Jenner, Edward


May 28, 2022

Edward Anthony Jenner (eng. Edward Anthony Jenner; May 17, 1749, Berkeley, Gloucestershire - January 26, 1823, ibid) - an English doctor who developed a method of vaccination against smallpox, which consists in inoculation with a cowpox virus that is harmless to humans. First head of the smallpox lodge in London (1803). Member of the Royal Society of London (1789), foreign member of the Paris Academy of Sciences (1811; correspondent since 1808).


Edward Jenner was born on May 17, 1749 in England in the town of Berkeley, in Gloucestershire. His father, Reverend Stephen Jenner, was the vicar of Berkeley, so Edward received a good elementary education. He received his medical education in London. At the age of fourteen he was sent to study with the local surgeon Daniel Ludlow, he continued his studies in London. There he studied anatomy and worked with patients, then was a practicing physician and surgeon in his native Berkeley. In 1792, Jenner received a medical degree from the University of St. Andrews in Research on Folk Remedies. The people knew well that cowpox was not dangerous to humans: it leaves only light traces of blisters on the skin of the hands - and at the same time, those who had been ill with cowpox almost did not get smallpox natural. The observant doctor thought about this interesting phenomenon. He began to study medical books that described folk remedies for combating infectious diseases. People have long been groping for the means of protection against this terrible disease. In China, pieces of cotton wool soaked in the pus of a smallpox patient were put into the nose. Among the peoples of Africa, a thread moistened with smallpox pus was pulled through the skin with a needle. In a number of countries smallpox crusts were ground into powder, which was rubbed into the skin or blown into the nose. After such “inoculations”, many people fell ill, spreading a severe epidemic disease. Others did endure smallpox in a mild form and acquired immunity at such a cost. Everything depended on the degree to which the pathogen of smallpox lost its pathogenicity in the dried crust.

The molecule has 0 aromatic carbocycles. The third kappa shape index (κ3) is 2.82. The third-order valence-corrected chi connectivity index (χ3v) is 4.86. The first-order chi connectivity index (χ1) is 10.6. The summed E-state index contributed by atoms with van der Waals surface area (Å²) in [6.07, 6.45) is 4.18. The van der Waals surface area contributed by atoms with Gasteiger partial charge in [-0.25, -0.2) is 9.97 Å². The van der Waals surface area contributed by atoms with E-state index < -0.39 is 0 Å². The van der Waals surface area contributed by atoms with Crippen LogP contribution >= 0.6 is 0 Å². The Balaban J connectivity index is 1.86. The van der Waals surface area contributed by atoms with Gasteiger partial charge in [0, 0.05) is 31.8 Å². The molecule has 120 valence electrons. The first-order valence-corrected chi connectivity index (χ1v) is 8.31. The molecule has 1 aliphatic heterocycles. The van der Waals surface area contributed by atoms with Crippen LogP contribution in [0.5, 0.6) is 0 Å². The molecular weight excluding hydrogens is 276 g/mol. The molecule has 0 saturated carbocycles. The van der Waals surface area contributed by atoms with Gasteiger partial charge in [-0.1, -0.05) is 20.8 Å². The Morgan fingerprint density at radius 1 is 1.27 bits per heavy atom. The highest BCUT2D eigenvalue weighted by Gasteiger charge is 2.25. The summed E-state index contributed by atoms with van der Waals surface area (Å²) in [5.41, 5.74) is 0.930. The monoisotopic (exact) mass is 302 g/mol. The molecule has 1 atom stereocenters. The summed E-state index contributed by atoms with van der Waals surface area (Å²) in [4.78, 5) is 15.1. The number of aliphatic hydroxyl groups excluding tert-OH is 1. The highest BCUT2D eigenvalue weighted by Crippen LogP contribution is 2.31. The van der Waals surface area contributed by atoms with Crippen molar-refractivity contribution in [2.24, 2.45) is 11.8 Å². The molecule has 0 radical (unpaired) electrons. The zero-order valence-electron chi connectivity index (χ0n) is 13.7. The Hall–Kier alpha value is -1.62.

Accumulation of experience

For many years, attempts have been made to find acceptable ways to prevent smallpox. It has long been known that a person who survived this disease produced